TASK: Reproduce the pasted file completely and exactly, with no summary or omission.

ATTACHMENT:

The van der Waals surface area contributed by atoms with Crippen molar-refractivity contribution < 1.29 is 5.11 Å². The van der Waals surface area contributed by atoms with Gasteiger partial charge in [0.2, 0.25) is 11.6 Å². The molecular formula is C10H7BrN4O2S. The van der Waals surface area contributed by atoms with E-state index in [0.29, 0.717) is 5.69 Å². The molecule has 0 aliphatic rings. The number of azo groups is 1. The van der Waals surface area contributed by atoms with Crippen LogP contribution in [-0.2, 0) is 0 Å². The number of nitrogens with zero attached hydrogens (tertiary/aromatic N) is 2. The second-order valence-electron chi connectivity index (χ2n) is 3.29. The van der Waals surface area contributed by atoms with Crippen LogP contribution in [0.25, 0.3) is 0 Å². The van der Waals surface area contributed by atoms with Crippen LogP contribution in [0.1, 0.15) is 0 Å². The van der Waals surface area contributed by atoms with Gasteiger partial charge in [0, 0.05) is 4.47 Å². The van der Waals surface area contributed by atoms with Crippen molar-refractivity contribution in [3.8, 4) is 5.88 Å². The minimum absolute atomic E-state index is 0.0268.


The van der Waals surface area contributed by atoms with Crippen molar-refractivity contribution < 1.29 is 5.11 Å². The van der Waals surface area contributed by atoms with Gasteiger partial charge in [0.2, 0.25) is 11.6 Å². The molecular formula is C10H7BrN4O2S. The van der Waals surface area contributed by atoms with E-state index in [0.29, 0.717) is 5.69 Å². The molecule has 0 aliphatic rings. The number of azo groups is 1. The van der Waals surface area contributed by atoms with Crippen LogP contribution in [-0.2, 0) is 0 Å². The number of nitrogens with zero attached hydrogens (tertiary/aromatic N) is 2. The second-order valence-electron chi connectivity index (χ2n) is 3.29. The van der Waals surface area contributed by atoms with Crippen LogP contribution in [0.25, 0.3) is 0 Å². The van der Waals surface area contributed by atoms with Crippen LogP contribution in [0.1, 0.15) is 0 Å². The van der Waals surface area contributed by atoms with Gasteiger partial charge in [0, 0.05) is 4.47 Å². The van der Waals surface area contributed by atoms with Crippen molar-refractivity contribution in [3.8, 4) is 5.88 Å². The minimum absolute atomic E-state index is 0.0268.